Slide 22

Doing diverse things: changing groups Race, class, dialect, society, age and their impact on libraries

Slide 23

The maturing populace

Slide 24

"Who\'ll Sit at the Boomers\' Desks?" By Fred Brock NYT Oct 12, 2003 The huge time of increased birth rates era is beginning to resign. There just aren\'t sufficient specialists behind them in the work supply pipeline to fill their occupations. See additionally "Coming Soon: The Vanishing Work Force, Eduardo Porter NYT Aug 29, 2004

Slide 25

So, the world comes here! 28.4 million US occupants (10%) in 2000 were outsiders: half from Latin America 26% from Asia Hispanics: $928 billion in obtaining power

Slide 26

The undeniably obvious African American working class "Ending the Silence" Henry Louis Gates JR, NYT, Aug. 1, 2004 "Rude awakening: as indicated by the 2000 registration, there were more than 31,000 dark doctors and specialists, 33,000 dark legal advisors and 5,000 dark dental specialists. Think about what number of dark competitors are playing proficient b-ball, football and baseball joined? Around 1,400. Truth be told, there are more board-guaranteed dark cardiologists than there are dark expert ball players."

Slide 27

The Google Nation

Slide 28

The Google Nation Everyone under 25 has experienced childhood in the internet Everyone somewhere around 25 and 35 grew up with the web Everyone more than 35 took in this stuff while we were caught up with living our lives. What\'s different to us is old to them

Slide 29

Best home office

Slide 30

Hedge reserve workspace

Slide 31

The PC at 25 "The PC is no more focus of the innovative universe. You can do email on a BlackBerry, connect your advanced camera straightforwardly to your printer, download music specifically to your telephone, and ring Google or eBay on any gadget with a web program—not only a PC." "The PC\'s 25 th Birthday", Economist, July 27, 2006

Slide 32

Changing clients: "What\'s a tape?" Young lady to young fellow on the MBTA tram, Boston, January, 2002

Slide 33

Libraries are not focal "Is that a library book over yonder? It has the plastic on it and the Dewey decimal number. "Amazing!" "When was the last time you read a library book?" NYT Sept 15, 2002, 2, p.1

Slide 34

Or even vital

Slide 35

Netflix for books

Slide 36

What is focal? developing clients, prevailing subjects Community Portability Personalization Participation – Web 2.0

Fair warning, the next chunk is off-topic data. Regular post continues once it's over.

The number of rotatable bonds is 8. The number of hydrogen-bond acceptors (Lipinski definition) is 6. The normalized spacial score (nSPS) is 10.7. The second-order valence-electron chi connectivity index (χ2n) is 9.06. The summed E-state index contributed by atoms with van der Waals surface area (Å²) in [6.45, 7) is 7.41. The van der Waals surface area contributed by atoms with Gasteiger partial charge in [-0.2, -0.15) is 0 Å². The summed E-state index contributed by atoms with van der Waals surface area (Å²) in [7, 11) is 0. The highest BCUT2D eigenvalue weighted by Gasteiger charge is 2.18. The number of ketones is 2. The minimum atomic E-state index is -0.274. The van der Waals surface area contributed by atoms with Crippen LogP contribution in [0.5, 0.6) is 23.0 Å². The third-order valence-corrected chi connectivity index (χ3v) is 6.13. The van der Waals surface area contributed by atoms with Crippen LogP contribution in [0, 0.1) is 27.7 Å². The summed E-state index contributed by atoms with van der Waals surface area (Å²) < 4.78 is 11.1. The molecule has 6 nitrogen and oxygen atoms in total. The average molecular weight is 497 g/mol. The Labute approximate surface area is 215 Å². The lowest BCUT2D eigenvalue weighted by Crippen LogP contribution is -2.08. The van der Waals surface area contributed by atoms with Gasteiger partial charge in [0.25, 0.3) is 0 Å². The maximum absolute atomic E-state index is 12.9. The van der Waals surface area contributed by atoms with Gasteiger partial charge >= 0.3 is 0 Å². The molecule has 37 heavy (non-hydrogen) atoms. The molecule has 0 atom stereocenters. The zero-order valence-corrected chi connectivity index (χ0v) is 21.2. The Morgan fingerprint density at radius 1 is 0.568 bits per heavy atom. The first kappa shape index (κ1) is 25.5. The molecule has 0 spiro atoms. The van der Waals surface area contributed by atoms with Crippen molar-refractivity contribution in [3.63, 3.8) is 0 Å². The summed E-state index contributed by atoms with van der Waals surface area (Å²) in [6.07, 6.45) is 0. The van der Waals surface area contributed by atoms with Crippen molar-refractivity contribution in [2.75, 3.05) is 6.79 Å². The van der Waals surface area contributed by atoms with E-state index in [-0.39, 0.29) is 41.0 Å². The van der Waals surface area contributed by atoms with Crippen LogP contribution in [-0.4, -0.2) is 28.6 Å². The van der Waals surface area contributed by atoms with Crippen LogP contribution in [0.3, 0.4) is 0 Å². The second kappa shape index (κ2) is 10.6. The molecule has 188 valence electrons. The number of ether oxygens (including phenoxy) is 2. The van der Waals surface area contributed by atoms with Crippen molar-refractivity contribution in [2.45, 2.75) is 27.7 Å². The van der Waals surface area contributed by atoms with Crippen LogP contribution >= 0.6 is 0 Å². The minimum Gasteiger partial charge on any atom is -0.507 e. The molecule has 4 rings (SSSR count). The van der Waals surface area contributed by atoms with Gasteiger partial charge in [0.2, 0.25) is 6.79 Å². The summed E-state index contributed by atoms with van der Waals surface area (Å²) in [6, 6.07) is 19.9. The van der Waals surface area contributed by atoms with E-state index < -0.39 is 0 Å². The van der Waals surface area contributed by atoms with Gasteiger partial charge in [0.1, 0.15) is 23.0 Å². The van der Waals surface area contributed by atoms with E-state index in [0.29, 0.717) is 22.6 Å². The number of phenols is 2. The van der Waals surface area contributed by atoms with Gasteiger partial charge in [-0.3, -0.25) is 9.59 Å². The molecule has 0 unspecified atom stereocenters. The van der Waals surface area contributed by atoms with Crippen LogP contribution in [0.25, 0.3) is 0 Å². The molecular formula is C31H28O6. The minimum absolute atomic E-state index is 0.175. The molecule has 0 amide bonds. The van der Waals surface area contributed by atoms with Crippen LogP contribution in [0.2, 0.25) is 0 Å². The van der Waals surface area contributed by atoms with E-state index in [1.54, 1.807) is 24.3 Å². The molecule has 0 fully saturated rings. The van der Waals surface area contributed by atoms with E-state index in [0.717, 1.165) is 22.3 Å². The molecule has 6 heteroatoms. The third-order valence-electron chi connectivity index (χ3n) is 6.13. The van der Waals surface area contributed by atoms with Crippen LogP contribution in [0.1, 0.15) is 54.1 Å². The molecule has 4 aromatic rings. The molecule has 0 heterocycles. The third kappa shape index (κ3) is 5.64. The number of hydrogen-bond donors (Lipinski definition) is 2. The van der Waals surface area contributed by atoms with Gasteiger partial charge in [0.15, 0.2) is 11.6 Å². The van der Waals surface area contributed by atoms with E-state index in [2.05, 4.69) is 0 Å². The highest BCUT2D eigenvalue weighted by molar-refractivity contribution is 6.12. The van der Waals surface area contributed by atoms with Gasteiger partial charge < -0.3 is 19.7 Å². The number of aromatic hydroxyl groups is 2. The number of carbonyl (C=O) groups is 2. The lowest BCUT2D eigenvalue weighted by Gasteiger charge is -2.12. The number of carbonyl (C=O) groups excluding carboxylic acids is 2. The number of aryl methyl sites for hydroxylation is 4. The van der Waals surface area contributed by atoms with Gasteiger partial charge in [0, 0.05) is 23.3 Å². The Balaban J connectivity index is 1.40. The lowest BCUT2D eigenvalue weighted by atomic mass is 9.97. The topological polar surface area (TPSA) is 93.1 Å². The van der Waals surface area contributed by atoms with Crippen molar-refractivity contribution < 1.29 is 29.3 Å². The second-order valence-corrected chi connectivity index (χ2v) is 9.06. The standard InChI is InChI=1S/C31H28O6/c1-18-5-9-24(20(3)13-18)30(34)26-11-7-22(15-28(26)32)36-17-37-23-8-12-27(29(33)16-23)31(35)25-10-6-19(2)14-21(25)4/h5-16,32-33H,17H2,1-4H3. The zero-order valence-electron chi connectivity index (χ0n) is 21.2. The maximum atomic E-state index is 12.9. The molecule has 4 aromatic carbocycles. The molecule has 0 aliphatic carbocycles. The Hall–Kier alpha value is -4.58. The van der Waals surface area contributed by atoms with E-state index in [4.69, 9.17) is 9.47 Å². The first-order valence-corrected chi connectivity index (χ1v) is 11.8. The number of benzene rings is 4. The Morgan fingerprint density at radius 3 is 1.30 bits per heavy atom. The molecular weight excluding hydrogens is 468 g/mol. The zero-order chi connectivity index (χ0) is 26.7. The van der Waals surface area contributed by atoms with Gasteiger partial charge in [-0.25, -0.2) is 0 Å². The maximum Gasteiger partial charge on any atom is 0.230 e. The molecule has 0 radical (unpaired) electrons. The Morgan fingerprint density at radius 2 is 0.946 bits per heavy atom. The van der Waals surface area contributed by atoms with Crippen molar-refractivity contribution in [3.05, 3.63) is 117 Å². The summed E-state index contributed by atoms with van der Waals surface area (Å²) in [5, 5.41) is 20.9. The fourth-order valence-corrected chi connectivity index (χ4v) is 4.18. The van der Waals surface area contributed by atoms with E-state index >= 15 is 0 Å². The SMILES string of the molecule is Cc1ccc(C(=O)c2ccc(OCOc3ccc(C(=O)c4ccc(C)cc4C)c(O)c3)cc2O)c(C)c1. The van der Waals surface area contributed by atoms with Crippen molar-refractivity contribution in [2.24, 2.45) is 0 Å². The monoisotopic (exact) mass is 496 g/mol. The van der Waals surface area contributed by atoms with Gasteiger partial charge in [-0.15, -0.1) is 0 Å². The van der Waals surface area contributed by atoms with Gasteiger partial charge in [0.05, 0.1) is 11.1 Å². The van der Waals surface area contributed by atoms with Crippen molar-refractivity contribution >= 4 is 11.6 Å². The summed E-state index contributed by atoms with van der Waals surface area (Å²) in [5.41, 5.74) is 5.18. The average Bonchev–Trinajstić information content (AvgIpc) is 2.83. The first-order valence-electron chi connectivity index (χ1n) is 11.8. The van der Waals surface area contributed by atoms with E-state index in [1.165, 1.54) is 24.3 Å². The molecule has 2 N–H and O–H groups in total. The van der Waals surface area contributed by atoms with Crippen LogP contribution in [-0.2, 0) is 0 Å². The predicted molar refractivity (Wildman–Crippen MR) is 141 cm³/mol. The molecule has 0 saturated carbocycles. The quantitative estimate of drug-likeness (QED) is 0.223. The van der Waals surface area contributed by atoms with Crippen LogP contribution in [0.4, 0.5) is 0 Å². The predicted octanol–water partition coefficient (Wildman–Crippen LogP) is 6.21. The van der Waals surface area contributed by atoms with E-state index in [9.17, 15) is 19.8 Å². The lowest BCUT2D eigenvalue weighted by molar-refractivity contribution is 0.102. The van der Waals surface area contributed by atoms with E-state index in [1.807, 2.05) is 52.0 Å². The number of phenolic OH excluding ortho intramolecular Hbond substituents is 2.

Slide 37

In vulnerability, we as a whole look for group

Slide 38

Community for the Google Nation 60,000,000 clients around the world!

Slide 39

Technology: versatility Always associated, day in and day out!

Slide 40

Personalization: Pimp My Ride

Slide 41

Personalized ring tones: $5 billion

Slide 42

Personalized innovation, ludicrous extremes

Slide 43

Participation: sight and sound " Broadcast yourself. Watch and share your recordings around the world!"

Slide 44

Participation: Blogs

Slide 45

Michael Gorman on web journals "I don\'t generally believe individuals\' feelings are worth reading," he says. "They ought not be distributed. I truly like the sifting that distributers do. You don\'t distribute maundering." "What\'s the Difference Gorman versus Stripling?" by John N. Berry III – LJ 3/15/2004

Slide 46

" You don\'t get it, Daddy, since they\'re not focusing on you!"

Slide 47

Personalized data access Having it their way versus doing it our way The idea of "Incline Consumption" Harvard Business Review March, 2005 "utilizing innovation to diminish time and bother for clients and get them what they need when they need it."

Slide 48

Personalization: what clients need What I took a gander at before What other individuals having a striking resemblance point took a gander at What they consider what they took a gander at What else I may get a kick out of the chance to take a gander at in light of what I am taking a gander at now The Amazon experience! In any case, shouldn\'t something be said about security? They couldn\'t care less about security!

Slide 49

Evolving data innovation: the quest for conveyability Wireless systems are the present cutting edge in library innovation Porting data to different stages – telephones, PDA\'s, ultramobiles - is the following

Slide 50

Old: "Everything is on the web" New: "Everything is on the telephone"

Slide 51

Old: web prepared reference Dead! Old "closeout" plan of action

Slide 52

New: phone prepared reference! New: settled value plan of action

Slide 53

And now in the USA: for 49 pennies! No, make that 25 pennies!

Slide 54

Ubiquitous desires: content whenever, anyplace, any way Students see little contrast amongst TV and the Internet. They watch programs on their tablets, at home on TiVo and (maybe illicitly) through record sharing. The coming era is usual to possibly watching or listening to anything on any gadget that is close-by. Jon Gertner, "Our Ratings, Ourselves" NYT 04/10/2005

Slide 55

"However hold up, there\'s additional!" life past programs .:tslides

View more...